Complications in 322 percutaneous subclavian vein catheters placed in 272 children by the infraclavicular approach were investigated prospectively. Ages ranged from 4 days to 15 years. Incidents during catheter introduction occurred in 13 cases, and were more common when insertion was on the right side (p<0.01). Nine (2.8%) required urgent treatment: (6 pneumothorax, 1 hydrothorax, and 2 hemothorax). Anomalous lodging of the catheter tip was more common when insertion was on the right side (p<0.05). Complications during catheter maintenance were 3 venous thromboses, 3 catheter obstructions, and 7 migrations out of position. There was no significant difference in complications related to age. Catheter cultures were positive in 33 (17%) of 190 catheters cultured (27 through colonization and 6 through catheter-related sepsis). Staph. epidermidis was the organism most frequently isolated (19 cases; 58%). Catheterization time of more than 5 days and catheter-related sepsis were statistically associated (p<0.05). Staph. epidermidis isolation and duration of cannula use were statistically related (p<0.01). No catheter-related deaths occurred. We conclude that subclavian vein catheterization is a simple and useful procedure that entails relatively few serious complications when performed by experienced pediatricians.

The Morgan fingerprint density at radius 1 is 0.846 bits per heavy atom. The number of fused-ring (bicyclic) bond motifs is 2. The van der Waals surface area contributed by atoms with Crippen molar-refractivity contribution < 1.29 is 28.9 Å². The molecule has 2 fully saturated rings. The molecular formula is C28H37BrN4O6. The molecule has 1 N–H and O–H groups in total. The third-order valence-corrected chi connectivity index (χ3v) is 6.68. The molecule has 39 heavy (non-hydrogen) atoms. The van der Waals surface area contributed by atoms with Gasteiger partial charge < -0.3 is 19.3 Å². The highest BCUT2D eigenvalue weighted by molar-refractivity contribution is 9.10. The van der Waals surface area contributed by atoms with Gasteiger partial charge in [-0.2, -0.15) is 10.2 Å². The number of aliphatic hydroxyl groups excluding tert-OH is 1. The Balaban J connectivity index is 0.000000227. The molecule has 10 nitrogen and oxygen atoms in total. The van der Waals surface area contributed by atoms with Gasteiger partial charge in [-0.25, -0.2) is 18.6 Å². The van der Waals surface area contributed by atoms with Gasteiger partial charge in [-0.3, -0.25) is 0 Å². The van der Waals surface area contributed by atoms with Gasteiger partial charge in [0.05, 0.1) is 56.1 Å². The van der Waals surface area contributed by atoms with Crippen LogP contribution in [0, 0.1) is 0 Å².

- Catheter complications
- Central subclavian catheter
ASJC Scopus subject areas
- Critical Care and Intensive Care Medicine